Health & Wellness

Exercise and Glucose Levels in Diabetes

Exercise is essential for everyone—especially for people with diabetes. Being active most days of the week keeps you healthy by reducing long-term health risks, improving insulin sensitivity, and enhancing mood and overall quality of life. Most of the time, working out causes blood glucose (blood sugar) to dip. But some people, after certain types of exercise, notice that their glucose levels actually rise during or after exercise. Fear not! There are steps you can take to avoid this.

Adrenaline Can Raise Blood Glucose Levels

Using your muscles helps burn glucose and improves the way insulin works. That’s why blood glucose levels usually come down during exercise. But you might see blood glucose go up after exercise, too. Some workouts, such as heavy weightlifting, sprints, and competitive sports, cause you to produce stress hormones (such as adrenaline). Adrenaline raises blood glucose levels by stimulating your liver to release glucose. 

The food you eat before or during a workout may also contribute to a glucose rise. Eat too many carbs before exercising, and your sweat session may not be enough to keep your blood glucose within your goal range.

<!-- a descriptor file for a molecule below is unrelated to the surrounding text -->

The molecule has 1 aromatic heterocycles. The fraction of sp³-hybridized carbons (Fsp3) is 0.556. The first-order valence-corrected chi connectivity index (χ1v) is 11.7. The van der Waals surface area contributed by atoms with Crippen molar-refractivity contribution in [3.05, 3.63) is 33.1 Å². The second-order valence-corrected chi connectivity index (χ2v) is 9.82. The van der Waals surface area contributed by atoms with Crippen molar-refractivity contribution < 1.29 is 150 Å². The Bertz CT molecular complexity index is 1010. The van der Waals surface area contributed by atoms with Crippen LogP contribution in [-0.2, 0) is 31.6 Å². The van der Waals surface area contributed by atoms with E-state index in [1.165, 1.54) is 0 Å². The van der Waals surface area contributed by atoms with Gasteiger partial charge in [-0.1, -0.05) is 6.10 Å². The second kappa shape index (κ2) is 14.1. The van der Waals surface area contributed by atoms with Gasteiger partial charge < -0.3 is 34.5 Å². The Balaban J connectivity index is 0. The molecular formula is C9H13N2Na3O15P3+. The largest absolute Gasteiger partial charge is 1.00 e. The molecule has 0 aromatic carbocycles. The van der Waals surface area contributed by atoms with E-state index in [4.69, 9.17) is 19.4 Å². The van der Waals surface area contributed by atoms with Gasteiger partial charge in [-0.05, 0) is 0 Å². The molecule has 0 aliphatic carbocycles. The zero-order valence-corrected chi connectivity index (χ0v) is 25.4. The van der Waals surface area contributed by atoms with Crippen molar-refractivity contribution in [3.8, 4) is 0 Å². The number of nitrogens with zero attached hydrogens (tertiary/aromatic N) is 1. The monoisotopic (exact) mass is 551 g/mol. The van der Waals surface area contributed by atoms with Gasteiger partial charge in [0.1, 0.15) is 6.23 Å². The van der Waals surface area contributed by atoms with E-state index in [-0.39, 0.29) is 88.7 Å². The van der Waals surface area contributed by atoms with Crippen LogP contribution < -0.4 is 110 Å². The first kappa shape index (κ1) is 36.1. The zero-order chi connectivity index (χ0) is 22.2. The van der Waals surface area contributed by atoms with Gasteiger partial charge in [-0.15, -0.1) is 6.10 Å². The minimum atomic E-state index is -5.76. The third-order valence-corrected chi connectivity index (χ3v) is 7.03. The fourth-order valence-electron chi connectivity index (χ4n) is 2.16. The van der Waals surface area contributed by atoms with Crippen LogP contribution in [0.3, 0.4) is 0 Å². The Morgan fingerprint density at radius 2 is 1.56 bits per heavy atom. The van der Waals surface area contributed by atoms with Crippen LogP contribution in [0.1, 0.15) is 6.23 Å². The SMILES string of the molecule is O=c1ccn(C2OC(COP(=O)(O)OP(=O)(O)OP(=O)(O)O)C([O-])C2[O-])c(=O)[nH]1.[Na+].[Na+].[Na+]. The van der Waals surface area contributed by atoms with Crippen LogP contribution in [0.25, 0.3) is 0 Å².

Strategies to Keep Blood Glucose From Rising During Workouts

Now that you know what causes a blood glucose rise after or during exercise, you may expect and accept it during your next workout session because you know the benefits of exercise outweigh the rise in glucose. But if you’d rather avoid it altogether, here are some strategies that might help:

  1. Choose moderate-intensity aerobic workouts, or circuit weight training with light weights and high repetitions.
  2. Practice relaxation techniques such as paced breathing, visualization, or meditation before and during your workout to minimize the adrenaline effect.
  3. Consider moving your workout to later in the day if you usually exercise in the early mornings. The dawn phenomenon, a natural rise in blood glucose that occurs between about 4:00 and 8:00 a.m., can result in higher levels during morning exercise. The same workout done later in the day is less likely to result in a rise.
  4. Talk with your doctor about adjusting your rapid-acting insulin or other short-acting diabetes medications before workout sessions that usually lead to a glucose rise.
  5. Avoid eating excessive amounts of carbohydrate before and during your workouts. Instead, try some yogurt with nuts or peanut butter.

Exercise and Blood Glucose Takeaway

Physical activity is important for everyone with diabetes. Most forms of aerobic/cardiovascular exercise will lower your glucose levels, while activities such as high-intensity training and weightlifting can raise it. Managing glucose levels with any form of exercise is possible once you understand your personal patterns (doing regular blood glucose checks and keeping a workout log can help) and making adjustments that make sense to you and your lifestyle.